Microsoft
Founded April 4, 1975
Founder Bill Gates
Paul Allen
Location Redmond, Washington, U.S.

Microsoft, a portmanteau of “microcomputer” and “software”, is a computer company that was founded in Albuquerque, New Mexico on April 4, 1975.
They are most well known for Windows, their operating system with a graphical user interface. Windows was first released on November 20, 1985, and has become the most widely used operating system on the IBM PC compatible architecture.

Prior to Windows, they developed MS-DOS, the Microsoft Disk Operating System, which was first released in August 1981 after Microsoft purchased 86-DOS from Seattle Computer Products. 86-DOS gained its name from the fact it was developed for SCP's computer kit that used the Intel 8086 processor. It was originally known as Q-DOS, which stood for the Quick and Dirty Operating System, and became 86-DOS after SCP began licensing it in 1980. Consumer versions of Microsoft Windows actually ran on top of MS-DOS until the release of Windows XP in 2000, when Microsoft began using their Windows NT for Networks operating system core in their consumer versions as well.

The MSX computer standard was announced on June 16, 1983 by Microsoft Japan, as an attempt to create unified standards among computer manufacturers of the time. Many Japanese companies, such as Sony, Yamaha, Canon, and Sharp, released computers that adhered to the MSX standard. Despite Microsoft's involvement, MSX computers were mainly sold in Japan and Europe, with few manufacturers releasing MSX computers in North America.

On November 15, 2001, Microsoft released their first video game console, the Xbox. It was a risk, as the other major console manufacturers at the time had already established a fanbase with their previous consoles. The Xbox did not sell well in Japan, but in most of the rest of the world it was the second best selling console of its generation, behind the Sony PlayStation 2. This was partly helped by the poor performance of the Nintendo GameCube outside of Japan. The success of the Xbox was also helped in part by the discontinuation of the Sega Dreamcast in regions outside of Japan in 2002, and Sega's subsequent decision to depart from the video game hardware industry to focus on game development.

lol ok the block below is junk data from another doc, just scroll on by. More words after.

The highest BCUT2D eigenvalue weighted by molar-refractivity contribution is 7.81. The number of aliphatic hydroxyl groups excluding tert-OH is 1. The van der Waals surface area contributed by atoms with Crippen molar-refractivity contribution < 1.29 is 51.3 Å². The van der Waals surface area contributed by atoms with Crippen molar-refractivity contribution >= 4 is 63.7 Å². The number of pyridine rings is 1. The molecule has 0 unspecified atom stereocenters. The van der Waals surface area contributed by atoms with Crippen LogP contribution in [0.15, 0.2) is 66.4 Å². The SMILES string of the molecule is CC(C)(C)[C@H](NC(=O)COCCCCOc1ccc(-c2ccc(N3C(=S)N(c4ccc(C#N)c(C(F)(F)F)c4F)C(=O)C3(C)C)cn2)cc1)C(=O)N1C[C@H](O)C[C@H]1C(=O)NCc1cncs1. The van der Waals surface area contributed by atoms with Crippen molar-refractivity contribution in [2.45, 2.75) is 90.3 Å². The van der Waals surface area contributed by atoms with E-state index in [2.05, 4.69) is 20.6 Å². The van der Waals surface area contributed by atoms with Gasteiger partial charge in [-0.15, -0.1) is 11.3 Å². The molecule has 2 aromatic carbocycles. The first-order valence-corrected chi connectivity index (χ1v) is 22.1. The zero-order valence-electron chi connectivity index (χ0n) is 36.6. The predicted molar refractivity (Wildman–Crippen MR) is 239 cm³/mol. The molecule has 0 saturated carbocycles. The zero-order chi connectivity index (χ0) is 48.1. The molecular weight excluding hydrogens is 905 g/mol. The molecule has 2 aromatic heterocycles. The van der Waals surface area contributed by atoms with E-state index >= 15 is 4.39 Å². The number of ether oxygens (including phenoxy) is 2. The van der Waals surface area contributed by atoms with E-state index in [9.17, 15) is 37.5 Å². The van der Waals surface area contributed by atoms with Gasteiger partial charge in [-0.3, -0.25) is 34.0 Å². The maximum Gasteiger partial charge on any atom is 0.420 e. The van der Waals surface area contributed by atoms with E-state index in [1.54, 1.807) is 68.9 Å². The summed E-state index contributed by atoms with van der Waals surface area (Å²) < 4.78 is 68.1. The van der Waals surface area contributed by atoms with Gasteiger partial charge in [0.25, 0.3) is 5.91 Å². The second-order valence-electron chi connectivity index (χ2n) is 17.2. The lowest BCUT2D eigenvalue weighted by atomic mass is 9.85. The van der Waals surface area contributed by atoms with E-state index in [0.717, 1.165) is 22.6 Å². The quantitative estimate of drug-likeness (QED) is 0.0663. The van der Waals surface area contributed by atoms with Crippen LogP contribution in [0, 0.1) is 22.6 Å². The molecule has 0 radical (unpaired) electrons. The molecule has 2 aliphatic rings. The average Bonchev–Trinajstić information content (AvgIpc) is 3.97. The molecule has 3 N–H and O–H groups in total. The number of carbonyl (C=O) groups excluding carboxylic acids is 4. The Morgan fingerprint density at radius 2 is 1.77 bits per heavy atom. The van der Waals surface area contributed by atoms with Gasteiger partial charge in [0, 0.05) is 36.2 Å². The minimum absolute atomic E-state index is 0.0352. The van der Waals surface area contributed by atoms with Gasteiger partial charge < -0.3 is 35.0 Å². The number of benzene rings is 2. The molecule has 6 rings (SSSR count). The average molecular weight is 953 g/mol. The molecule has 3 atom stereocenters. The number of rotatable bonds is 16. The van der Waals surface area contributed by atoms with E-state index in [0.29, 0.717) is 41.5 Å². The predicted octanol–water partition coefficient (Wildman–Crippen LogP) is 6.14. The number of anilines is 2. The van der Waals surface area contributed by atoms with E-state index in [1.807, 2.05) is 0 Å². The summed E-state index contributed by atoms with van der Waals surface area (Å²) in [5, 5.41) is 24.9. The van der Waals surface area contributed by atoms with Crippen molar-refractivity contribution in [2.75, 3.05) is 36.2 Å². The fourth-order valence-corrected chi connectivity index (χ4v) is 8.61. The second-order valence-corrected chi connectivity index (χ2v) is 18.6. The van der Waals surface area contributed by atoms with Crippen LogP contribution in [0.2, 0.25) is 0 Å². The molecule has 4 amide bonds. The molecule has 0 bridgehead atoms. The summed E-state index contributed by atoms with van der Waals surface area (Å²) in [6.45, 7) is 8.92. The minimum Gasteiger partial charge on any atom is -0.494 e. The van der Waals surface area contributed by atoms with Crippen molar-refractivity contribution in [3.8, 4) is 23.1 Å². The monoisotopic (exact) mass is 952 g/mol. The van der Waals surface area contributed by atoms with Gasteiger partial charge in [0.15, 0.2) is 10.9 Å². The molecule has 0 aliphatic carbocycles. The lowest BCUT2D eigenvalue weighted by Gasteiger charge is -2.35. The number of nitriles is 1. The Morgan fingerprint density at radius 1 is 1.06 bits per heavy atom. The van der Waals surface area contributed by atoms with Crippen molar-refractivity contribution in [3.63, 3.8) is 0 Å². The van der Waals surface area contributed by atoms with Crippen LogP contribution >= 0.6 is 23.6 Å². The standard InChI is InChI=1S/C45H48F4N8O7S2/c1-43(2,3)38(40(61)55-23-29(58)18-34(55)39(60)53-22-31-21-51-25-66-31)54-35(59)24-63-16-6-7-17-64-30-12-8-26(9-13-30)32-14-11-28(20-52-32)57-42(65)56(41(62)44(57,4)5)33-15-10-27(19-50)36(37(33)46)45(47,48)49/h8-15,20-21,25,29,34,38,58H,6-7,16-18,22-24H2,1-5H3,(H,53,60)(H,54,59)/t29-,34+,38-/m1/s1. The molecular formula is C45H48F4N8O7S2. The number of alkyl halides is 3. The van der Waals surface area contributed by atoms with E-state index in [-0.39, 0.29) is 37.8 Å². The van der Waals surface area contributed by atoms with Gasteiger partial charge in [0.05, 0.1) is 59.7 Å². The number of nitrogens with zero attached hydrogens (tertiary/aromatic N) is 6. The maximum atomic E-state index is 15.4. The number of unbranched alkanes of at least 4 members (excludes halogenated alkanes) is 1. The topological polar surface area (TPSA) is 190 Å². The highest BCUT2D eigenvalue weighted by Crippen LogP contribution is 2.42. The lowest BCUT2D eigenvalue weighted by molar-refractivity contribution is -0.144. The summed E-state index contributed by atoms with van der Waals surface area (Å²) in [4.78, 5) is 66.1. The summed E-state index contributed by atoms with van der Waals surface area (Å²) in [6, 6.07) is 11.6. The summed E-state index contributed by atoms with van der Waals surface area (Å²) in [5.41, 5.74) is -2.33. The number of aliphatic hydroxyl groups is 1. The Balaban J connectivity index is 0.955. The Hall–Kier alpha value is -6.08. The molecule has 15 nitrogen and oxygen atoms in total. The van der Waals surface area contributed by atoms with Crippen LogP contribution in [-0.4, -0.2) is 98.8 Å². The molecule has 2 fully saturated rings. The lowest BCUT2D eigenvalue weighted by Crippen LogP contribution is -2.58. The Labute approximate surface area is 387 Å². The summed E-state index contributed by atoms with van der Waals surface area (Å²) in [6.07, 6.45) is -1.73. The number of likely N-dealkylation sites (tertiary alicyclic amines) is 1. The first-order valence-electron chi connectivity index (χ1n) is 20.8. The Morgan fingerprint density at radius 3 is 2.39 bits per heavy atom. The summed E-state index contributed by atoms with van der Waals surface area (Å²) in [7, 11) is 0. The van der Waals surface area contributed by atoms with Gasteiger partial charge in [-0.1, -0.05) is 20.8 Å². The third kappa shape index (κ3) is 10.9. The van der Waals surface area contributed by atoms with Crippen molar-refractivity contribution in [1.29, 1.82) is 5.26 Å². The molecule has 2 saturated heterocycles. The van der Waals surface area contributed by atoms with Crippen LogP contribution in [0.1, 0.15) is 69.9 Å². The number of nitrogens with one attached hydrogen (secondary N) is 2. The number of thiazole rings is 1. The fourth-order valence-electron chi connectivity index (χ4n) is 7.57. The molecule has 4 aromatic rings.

On November 22, 2005, Microsoft released the follow-up to the Xbox, the Xbox 360. The Nintendo Wii, with its motion-sensing controller, was a surprise success. Sony mimicked Nintendo with their own motion controller, the PlayStation Move, however Microsoft went in a different direction, releasing a motion sensing camera, the Kinect. This replaced the Xbox Vision Camera, which was a basic camera which was mostly designed for video chat and taking pictures. There were some games that were released for the Xbox Vision Camera that used basic body sensing, but the Kinect was much more robust. It supported up to four players in the camera's view at one time, and sensed their body structure, giving each player a virtual skeleton, which would detect the movement of each individual body part. There were limitations to this, as dark hair or dark skin would often not be properly tracked, leading to the affected part of the body appearing invisible on screen.
On November 22, 2013, Microsoft released the Xbox One, the follow-up to the Xbox 360, which competed with the Sony PlayStation 4. The decision to call the third iteration of the Xbox the “One” comes from the fact that it is meant to be a singular device that operates everything in an entertainment center, from games, to music and movies.

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